The most intimate information about a person is its own DNA, therefore a high level of privacy is necessary. Currently, it is possible to identify an individual within the entire world population solely based on its genomic data and 75 statistically independent Single nucleotide variants (SNVs). According to a paper by Bonomi et al. a further improvement of current regulations and guidelines is crucial, and digital-based empowerment of each citizen could be the solution.

The paper, published in Nature Genetics, gives a helpful insight into the risks related to genetic data privacy and potential solutions. The non-consensual Identification and Phenotype inference of an individual are currently the core risks for privacy and cannot be met by commonly used techniques in healthcare. The difficulty lies in anonymizing the DNA itself. Since each person has a unique code, valuable information would be lost if it were directly anonymized.

According to the paper, Data security can be achieved by blocking unauthorized users with various techniques like access control, homomorphic encryption, and Secure Multiparty Computation. Besides this, there is still a need to anonymize the data which can be done through the suppression of certain SNVs and other randomizing mechanisms.

For the future, Bonomi et al. suggest that technology could create opportunities for controlling the data flow to increase privacy. The focus lies on enabling each citizen to own, track and potentially even profit from their genomic data.1

Read the full paper here:

At GenomSys, we believe that self-ownership of genomic data is essential to minimize privacy concerns and data misuse that could potentially lead to privacy infringement for individuals and their blood relatives. Genomic data privacy is one of our core values. Thanks to our ISO-compliant digital data format for genomic data MPEG-G, using an innovative standardized syntax for data protection natively embedded into the genome file, we are able to compress data efficiently, so it can be stored directly on any common smartphone’s physical storage. This provides each citizen the possibility to take full ownership of its DNA.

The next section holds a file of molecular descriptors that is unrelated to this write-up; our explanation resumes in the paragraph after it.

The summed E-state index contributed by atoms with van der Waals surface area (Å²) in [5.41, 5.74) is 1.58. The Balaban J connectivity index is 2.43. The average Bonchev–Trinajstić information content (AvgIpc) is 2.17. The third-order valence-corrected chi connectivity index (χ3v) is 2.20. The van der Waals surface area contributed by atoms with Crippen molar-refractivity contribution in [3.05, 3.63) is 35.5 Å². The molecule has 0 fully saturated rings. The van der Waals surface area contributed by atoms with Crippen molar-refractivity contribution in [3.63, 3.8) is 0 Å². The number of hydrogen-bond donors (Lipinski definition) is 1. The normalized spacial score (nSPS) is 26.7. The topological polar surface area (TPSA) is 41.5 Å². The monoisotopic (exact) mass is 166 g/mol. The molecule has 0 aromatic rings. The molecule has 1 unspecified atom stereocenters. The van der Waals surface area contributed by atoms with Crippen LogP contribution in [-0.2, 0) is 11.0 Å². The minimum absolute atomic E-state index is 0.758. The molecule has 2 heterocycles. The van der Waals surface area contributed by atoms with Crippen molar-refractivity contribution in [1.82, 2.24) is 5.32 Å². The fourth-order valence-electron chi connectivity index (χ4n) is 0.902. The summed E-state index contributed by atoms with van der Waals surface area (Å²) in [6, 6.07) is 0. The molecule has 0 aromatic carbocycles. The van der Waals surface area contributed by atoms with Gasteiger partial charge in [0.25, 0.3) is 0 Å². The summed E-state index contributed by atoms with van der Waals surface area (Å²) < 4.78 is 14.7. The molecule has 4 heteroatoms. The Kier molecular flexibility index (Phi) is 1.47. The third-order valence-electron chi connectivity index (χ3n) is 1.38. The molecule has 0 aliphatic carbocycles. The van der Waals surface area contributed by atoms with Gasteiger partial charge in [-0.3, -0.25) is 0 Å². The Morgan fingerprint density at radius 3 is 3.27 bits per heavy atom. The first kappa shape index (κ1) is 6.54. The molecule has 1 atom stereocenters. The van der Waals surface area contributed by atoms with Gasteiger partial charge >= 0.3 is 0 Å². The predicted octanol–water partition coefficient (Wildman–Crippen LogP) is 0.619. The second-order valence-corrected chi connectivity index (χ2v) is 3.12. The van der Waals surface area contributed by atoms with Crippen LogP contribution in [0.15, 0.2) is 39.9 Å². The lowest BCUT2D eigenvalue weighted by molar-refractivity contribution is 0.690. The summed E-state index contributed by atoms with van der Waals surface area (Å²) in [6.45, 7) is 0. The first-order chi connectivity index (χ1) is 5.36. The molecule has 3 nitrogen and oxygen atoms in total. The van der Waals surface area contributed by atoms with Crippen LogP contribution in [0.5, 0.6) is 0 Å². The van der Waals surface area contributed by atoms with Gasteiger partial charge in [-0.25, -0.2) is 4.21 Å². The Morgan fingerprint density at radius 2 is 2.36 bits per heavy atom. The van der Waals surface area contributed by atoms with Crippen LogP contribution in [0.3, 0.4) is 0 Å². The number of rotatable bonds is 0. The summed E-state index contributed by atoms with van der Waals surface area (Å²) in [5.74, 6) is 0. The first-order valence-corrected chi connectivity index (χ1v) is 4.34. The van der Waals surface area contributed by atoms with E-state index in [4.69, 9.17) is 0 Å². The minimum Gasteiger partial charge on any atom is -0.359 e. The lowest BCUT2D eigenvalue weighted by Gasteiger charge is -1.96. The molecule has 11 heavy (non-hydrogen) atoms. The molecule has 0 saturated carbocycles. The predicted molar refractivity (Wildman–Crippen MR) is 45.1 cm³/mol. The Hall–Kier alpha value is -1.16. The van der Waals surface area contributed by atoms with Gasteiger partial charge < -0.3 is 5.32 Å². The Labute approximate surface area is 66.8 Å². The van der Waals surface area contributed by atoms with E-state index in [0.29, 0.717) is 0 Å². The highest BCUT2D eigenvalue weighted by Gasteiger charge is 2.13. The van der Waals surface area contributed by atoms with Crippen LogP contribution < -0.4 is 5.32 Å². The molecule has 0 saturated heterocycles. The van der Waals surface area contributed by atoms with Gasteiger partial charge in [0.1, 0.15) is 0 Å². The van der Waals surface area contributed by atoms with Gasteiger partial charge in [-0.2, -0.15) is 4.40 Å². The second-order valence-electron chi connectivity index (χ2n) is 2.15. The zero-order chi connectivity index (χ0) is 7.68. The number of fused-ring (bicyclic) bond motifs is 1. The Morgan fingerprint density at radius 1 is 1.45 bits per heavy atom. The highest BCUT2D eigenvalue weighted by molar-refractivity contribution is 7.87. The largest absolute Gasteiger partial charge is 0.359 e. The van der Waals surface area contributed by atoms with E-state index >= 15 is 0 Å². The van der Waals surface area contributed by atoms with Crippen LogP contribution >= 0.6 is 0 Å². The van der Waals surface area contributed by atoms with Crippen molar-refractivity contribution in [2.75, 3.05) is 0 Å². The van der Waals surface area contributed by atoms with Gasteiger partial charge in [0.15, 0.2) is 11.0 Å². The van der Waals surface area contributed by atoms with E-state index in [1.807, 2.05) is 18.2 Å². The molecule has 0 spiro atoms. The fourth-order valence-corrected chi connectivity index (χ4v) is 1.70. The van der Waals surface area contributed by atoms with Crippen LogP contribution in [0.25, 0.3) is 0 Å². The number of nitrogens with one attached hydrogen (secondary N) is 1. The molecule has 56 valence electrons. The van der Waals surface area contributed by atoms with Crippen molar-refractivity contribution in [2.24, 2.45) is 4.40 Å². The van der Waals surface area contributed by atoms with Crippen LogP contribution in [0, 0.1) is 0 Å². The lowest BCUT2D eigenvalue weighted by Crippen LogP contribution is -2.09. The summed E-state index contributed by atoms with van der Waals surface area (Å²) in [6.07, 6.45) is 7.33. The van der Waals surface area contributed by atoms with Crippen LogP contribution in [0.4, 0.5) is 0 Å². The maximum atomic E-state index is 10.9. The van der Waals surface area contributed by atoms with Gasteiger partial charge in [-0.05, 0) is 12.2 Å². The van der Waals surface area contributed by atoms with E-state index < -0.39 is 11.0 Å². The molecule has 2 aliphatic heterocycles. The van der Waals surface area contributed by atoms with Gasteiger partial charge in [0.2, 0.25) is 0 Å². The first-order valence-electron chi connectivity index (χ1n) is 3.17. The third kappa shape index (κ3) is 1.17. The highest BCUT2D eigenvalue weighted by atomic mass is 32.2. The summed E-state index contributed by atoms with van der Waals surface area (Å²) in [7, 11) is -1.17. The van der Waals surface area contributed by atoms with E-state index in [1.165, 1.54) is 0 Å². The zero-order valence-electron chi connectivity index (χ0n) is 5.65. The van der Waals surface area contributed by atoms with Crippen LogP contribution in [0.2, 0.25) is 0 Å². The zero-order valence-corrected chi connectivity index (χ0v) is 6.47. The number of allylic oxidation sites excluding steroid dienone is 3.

In addition MPEG-G selective access enables individuals to share only the data which is necessary for the analysis, providing true data access control. A further positive side effect is that only a specific region of the DNA is considered, thus preventing and protecting the geneticist from possible incidental findings.

1 Bonomi, L., Huang, Y. & Ohno-Machado, L. Privacy challenges and research opportunities for genomic data sharing. Nat Genet 52, 646–654 (2020).

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